About Newfoundland

About Newfoundland

Newfoundland and Labrador is situated on the north eastern corner of North America and it is surrounded by the Atlantic Ocean. It is a maritime province as it shares many cultural resemblances with Nova Scotia, New Brunswick, and Prince Edward Island. Newfoundland has its own time zone, known as Newfoundland Time (NT).

In addition, Newfoundland has an abundance of touring routes, national historic sites, provincial historic sites, art galleries, lighthouses, museums and parks. For instance, the touring routes in Newfoundland are Discovery Trail (230 km), Cape Shore (303 km), and Exploits Valley (534 km). Also, the three famous national parks in Newfoundland are Gros Morne National Park, Torngat Mountains National Park, and Terra Nova National Park.

This province has a population of 510,000 and the people are well-known for friendliness and hospitality. Below, you will find a brief description about the weather and climate of Newfoundland and Labrador as well as the activities that can be done throughout the seasons.

St. John's is the capital city in Newfoundland and Labrador with a population of 192,326. It is the oldest and most easterly city in North America. This historic city is very rich in culture and it is surrounded by beautiful landscapes and wildlife. The city offers so many attractions, accommodations, and adventures such as hiking, hunting, whale watching, and iceberg viewing.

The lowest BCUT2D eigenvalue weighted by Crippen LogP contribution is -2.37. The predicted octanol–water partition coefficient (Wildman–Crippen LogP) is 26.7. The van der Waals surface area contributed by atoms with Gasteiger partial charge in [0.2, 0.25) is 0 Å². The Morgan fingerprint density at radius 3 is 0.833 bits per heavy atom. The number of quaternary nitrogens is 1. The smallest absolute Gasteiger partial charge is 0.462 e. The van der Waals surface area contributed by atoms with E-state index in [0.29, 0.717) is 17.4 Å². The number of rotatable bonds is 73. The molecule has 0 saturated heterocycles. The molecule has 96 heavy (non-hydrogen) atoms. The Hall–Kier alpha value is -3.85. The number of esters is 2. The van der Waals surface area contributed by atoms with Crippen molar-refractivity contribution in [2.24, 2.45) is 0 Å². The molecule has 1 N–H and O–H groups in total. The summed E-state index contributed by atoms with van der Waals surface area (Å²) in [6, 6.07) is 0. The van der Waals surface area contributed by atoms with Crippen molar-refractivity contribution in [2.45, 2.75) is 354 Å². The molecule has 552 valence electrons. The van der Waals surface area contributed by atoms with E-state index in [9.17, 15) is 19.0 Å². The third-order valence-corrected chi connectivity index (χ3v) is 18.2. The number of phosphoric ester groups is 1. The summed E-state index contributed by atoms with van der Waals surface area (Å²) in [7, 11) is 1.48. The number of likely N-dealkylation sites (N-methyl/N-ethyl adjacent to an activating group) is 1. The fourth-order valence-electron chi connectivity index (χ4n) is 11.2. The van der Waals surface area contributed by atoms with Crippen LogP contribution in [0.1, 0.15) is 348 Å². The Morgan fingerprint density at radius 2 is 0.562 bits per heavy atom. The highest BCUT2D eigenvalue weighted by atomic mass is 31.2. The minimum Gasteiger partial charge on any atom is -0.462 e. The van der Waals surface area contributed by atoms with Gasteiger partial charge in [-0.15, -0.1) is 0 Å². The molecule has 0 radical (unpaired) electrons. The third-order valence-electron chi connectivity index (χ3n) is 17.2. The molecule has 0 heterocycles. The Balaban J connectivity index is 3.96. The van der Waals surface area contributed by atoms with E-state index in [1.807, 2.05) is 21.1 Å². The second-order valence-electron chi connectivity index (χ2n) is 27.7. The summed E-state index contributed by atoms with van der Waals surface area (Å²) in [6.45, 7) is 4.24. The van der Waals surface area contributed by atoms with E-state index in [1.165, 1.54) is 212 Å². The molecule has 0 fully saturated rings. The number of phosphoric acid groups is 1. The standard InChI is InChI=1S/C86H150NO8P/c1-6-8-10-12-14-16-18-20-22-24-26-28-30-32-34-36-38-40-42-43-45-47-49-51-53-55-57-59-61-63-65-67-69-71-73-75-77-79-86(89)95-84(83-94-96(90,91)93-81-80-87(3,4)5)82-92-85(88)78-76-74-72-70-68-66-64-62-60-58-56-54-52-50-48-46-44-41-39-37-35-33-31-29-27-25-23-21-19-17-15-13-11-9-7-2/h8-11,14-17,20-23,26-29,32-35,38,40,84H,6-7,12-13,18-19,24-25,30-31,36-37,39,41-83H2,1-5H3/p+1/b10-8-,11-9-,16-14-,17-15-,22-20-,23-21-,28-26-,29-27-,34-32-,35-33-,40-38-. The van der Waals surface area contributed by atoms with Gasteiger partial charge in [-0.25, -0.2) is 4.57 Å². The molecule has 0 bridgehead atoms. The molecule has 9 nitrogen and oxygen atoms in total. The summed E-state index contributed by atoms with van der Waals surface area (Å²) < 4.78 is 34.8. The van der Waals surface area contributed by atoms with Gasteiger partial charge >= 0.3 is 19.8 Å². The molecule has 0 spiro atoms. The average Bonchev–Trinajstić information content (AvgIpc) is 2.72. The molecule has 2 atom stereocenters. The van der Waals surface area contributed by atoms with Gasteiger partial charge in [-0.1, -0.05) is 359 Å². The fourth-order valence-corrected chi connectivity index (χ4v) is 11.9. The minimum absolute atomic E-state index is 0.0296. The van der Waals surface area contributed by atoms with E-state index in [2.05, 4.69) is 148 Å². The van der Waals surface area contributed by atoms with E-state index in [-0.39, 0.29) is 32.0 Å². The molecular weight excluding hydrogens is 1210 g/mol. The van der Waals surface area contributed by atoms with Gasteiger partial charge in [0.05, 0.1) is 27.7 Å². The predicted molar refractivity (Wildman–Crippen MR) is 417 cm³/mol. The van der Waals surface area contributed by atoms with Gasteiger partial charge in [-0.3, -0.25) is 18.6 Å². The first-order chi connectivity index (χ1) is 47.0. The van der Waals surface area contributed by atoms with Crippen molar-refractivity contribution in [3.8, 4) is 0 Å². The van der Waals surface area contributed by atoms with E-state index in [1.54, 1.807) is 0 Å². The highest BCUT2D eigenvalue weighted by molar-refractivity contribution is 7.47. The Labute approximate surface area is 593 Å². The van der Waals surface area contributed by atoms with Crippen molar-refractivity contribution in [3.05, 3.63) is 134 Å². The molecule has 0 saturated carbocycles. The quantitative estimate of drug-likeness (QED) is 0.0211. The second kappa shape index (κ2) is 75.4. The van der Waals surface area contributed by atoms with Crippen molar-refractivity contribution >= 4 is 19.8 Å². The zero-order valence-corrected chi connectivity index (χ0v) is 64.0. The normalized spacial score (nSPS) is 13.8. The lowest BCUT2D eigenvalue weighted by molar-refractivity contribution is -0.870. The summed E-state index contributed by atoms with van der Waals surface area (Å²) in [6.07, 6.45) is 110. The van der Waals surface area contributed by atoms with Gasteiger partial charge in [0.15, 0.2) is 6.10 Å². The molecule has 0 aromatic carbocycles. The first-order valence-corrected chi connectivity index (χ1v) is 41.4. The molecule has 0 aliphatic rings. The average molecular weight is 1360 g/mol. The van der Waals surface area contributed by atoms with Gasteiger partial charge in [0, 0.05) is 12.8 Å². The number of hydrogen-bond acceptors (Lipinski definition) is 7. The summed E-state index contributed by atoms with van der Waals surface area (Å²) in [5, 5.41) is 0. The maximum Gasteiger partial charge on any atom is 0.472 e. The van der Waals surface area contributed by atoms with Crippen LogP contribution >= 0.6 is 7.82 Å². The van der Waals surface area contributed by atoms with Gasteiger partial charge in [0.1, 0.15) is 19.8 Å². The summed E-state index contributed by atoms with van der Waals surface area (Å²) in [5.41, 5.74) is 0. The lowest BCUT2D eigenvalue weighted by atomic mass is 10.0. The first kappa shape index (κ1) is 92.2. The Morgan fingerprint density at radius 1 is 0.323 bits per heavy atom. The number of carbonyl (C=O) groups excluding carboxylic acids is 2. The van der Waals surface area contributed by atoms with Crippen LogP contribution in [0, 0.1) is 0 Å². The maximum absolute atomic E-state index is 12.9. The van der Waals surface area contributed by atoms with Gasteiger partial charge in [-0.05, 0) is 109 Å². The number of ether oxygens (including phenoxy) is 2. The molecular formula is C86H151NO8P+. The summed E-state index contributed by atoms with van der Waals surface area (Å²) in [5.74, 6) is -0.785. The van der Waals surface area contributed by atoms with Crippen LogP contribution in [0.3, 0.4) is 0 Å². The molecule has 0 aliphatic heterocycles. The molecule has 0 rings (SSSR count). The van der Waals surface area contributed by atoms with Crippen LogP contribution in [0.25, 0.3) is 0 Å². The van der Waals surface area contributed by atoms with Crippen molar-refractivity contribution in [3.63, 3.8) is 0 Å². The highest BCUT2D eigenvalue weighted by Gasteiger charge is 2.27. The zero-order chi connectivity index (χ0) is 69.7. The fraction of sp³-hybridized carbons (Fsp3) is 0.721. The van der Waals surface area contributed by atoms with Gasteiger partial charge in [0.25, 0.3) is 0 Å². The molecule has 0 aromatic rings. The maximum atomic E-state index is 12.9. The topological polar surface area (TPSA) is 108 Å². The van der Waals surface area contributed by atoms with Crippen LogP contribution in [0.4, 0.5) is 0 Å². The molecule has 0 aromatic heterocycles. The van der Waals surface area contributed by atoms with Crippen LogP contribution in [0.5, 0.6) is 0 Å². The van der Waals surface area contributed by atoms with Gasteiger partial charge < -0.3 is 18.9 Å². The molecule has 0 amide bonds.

Spring (April - May): Though it tends to arrive a little later, spring in Newfoundland and Labrador comes with an entourage of icebergs and whales that's well worth the wait. Take a boat tour or spot bergs from the shore. Either way, dress in warm layers, prepare for a shower or two, and bring your camera.

Summer (June - August): Summer is perfect for all kinds of outdoor activities, whether it's strolling through old city streets or hiking somewhere slightly off the beaten path. Cast a line and experience some of the world's best fishing, take a boat tour to catch a glimpse of whales and icebergs around the coastline, or enjoy one of the many summer music festivals and cultural events. While the temperature frequently reaches shorts and T-shirt weather, the fresh ocean air is bound to keep you cool.

Fall (September - October): A crisper version of summer, fall is hiking season in Newfoundland and Labrador. Golf courses are still in full swing, and campers continue to flock to the National Parks to enjoy the fall foliage. Evenings can be chilly so layers are a good idea.

Winter (November - March): This season comes with generous amounts of fresh powder. Skiing and snowboarding, as well as snowshoeing and snowmobiling are all very popular, and best enjoyed with plenty of warm clothes. Winter is also a great time to unwind at a romantic B&B, relax at the spa, experience fine dining by the fire, and treat yourself to a shopping excursion.

(adapted from